It’s pretty useless to do much with the photo nose. I assembled the cameras and painted them black, then painted the interior of the nose green. The clear plastic parts are slightly too small, and are not very clear. Once everything is assembled, all you see through the windows is that something black is on the other side. I then attached the nose and filled that seam with cyanoacylate and covered it with Mr. Surfacer, then sanded it smooth and rescribed the detail.

When it came time to attach the canopy, I discovered that the windscreen doesn’t fit, with the front tip sticking up. I sanded down the mating surface till it fit right, then glued the part and finished by gluing the sliding canopy in position. I masked them off in anticipation of painting. 


I painted the leading edges of the flying surfaces with Tamiya Flat Aluminum, then masked off the silver area. The entire model was painted with Xtracrylix Glossy Sea Blue, which I think is the most accurate shade for this color. I let it dry overnight and then unmasked the model and applied a coat of clear gloss overall.

The kit decals are basically awful. They’re very thin and it is necessary to let them soak for a good 90 seconds or so until they are just ready to float off the backing sheet in order to slide them off without tearing them or distorting them. The national insignia for the wing is too small, so if you have decals for the star-and-bar without blue backing for naval aircraft of this era, use them. In fact, go order one of the aftermarket sheets and use them. Fortunately, the white color on the kit decals is opaque enough to go over a dark blue background and still look white.

When the decals had set, I gave the model an overall coat of clear Satin, to tone down the glossiness to a more “scale” look.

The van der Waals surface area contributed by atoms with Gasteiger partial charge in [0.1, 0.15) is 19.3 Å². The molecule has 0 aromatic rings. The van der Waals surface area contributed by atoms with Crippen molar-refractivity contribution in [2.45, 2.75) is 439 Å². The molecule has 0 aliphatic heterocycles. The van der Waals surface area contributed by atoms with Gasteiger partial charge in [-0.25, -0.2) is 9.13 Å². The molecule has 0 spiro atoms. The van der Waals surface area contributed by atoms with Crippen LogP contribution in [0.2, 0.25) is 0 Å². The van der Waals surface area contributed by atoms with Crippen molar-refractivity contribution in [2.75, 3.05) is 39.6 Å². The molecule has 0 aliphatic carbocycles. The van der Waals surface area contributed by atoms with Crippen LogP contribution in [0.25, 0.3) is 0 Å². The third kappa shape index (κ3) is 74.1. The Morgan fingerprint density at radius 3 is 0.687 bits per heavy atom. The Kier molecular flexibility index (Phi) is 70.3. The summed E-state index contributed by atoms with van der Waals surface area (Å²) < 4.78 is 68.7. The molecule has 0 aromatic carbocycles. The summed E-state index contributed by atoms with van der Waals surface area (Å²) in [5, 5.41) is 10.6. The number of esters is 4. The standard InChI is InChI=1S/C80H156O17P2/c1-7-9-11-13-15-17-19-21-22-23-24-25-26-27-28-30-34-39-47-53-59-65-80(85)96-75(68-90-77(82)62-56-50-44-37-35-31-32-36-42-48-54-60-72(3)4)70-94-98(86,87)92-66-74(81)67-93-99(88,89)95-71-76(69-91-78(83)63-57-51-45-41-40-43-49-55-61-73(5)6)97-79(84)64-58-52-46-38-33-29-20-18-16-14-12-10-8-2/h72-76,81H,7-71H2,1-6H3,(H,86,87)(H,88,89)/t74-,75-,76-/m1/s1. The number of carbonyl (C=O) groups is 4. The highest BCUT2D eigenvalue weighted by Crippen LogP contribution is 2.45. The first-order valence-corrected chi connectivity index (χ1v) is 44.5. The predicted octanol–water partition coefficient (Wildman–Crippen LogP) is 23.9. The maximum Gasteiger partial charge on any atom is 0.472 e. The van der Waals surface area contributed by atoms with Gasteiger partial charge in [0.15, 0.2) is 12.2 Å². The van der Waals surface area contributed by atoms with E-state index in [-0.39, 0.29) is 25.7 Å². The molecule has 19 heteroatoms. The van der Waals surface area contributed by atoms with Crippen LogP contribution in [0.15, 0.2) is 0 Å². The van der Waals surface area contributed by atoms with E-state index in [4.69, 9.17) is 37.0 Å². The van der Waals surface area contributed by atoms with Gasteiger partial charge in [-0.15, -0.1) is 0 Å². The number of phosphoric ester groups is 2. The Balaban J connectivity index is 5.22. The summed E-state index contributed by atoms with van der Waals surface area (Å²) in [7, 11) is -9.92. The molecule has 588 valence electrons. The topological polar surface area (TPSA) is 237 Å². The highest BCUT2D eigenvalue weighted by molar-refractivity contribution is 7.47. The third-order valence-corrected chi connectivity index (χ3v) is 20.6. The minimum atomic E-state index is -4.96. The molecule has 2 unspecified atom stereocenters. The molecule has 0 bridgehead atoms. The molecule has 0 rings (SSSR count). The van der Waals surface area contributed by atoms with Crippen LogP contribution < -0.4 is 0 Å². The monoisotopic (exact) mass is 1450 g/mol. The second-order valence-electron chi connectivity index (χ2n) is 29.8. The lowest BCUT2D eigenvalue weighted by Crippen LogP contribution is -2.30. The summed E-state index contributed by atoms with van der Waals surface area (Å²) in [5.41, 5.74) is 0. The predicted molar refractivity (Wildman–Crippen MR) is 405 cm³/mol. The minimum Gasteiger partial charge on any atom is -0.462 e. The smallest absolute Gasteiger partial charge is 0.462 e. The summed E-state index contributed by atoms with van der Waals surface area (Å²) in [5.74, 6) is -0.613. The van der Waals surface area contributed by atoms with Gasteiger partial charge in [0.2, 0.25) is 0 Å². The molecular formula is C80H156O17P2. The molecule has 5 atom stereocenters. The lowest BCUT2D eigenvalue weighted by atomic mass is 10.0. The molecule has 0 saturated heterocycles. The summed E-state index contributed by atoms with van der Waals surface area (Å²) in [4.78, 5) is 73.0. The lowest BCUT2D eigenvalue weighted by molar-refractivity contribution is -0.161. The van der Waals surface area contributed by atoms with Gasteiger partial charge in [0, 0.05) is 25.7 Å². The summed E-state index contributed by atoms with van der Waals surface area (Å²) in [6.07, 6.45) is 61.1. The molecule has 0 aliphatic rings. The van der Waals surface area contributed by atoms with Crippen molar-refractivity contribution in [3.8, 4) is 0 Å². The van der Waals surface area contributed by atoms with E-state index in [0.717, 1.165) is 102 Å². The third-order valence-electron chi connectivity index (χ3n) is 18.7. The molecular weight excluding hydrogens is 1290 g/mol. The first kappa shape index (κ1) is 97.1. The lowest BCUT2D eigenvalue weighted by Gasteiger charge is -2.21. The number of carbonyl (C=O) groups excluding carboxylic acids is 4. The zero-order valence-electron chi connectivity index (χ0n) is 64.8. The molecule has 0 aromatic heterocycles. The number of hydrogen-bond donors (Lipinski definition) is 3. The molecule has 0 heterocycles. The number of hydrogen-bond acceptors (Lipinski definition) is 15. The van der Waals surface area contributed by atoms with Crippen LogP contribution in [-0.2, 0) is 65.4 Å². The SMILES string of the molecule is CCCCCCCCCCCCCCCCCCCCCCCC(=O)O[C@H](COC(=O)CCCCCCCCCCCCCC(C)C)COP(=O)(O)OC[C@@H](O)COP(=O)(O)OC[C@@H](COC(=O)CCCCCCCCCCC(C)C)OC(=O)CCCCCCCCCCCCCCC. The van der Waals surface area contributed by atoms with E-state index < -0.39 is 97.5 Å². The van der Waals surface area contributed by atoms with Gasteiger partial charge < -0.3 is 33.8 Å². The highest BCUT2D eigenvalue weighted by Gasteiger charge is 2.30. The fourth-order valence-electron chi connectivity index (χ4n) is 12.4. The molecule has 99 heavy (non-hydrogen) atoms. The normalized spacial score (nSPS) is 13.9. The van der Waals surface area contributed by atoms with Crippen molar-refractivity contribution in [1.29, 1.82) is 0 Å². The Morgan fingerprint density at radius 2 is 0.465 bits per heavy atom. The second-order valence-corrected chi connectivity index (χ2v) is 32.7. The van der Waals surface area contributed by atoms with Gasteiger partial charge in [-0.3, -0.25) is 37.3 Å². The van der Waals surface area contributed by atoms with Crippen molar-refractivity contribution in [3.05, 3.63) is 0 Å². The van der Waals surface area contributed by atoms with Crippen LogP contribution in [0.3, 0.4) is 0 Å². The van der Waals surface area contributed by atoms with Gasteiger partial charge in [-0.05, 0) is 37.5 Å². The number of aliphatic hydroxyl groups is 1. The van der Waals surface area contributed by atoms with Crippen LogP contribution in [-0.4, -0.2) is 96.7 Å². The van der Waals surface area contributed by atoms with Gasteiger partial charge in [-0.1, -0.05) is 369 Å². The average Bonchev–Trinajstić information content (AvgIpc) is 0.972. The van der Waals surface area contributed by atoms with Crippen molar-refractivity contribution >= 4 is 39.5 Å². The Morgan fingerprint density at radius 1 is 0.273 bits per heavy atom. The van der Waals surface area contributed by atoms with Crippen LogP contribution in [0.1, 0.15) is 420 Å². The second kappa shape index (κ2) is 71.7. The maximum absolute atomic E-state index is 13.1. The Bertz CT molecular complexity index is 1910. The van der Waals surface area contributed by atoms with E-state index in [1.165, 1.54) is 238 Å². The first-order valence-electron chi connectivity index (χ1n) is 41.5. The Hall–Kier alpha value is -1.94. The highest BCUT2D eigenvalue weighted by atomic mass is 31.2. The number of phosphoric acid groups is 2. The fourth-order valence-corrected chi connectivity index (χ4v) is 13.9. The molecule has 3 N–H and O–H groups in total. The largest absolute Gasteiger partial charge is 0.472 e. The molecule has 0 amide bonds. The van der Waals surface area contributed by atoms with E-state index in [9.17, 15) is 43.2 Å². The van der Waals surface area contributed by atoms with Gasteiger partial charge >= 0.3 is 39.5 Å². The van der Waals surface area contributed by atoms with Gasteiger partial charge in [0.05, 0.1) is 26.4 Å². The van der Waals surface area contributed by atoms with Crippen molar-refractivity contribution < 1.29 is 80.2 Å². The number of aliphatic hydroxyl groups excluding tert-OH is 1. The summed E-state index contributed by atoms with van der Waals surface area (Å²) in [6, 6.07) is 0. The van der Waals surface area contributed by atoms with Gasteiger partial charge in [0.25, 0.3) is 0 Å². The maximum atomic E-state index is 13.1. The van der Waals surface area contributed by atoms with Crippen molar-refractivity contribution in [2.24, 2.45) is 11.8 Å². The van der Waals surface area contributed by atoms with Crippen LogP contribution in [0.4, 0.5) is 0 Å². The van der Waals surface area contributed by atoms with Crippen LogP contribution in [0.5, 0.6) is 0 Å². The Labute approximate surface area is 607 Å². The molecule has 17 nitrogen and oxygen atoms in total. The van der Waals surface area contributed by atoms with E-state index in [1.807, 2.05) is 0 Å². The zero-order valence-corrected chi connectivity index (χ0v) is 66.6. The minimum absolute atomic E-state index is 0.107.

I assembled and attached the landing gear, then unmasked the clear parts.



If you really really really need to have an F2H-2 Banshee in your collection, and if a degree of accuracy is important to you, then you really do need Michael Rieth’s construction set. Any modeler who has had experience with short run and resin kits will be able to use the set. Just be aware that the end result proves the old saying that, no matter how much lipstick you put on a pig, at the end of the day it’s still a pig. However, if you use Michael’s parts, it will be a pig that’s sitting in your collection, rather than in a collection of broken parts where it was hurled against the wall in complete frustration. The kit’s reputation has driven down prices, so you should be able to find one for half of MSRP if not a greater discount.

Rumors abound that the Kittyhawk FJ-3 scheduled for release in April will “get things right” due to its design being based on the Collect-Aire kit. The F2H-3 scheduled for summer is said to have a redesigned and corrected wing and also based on a Collect-Air kit. People also believe in unicorns.

Tom Cleaver

 28 March 2018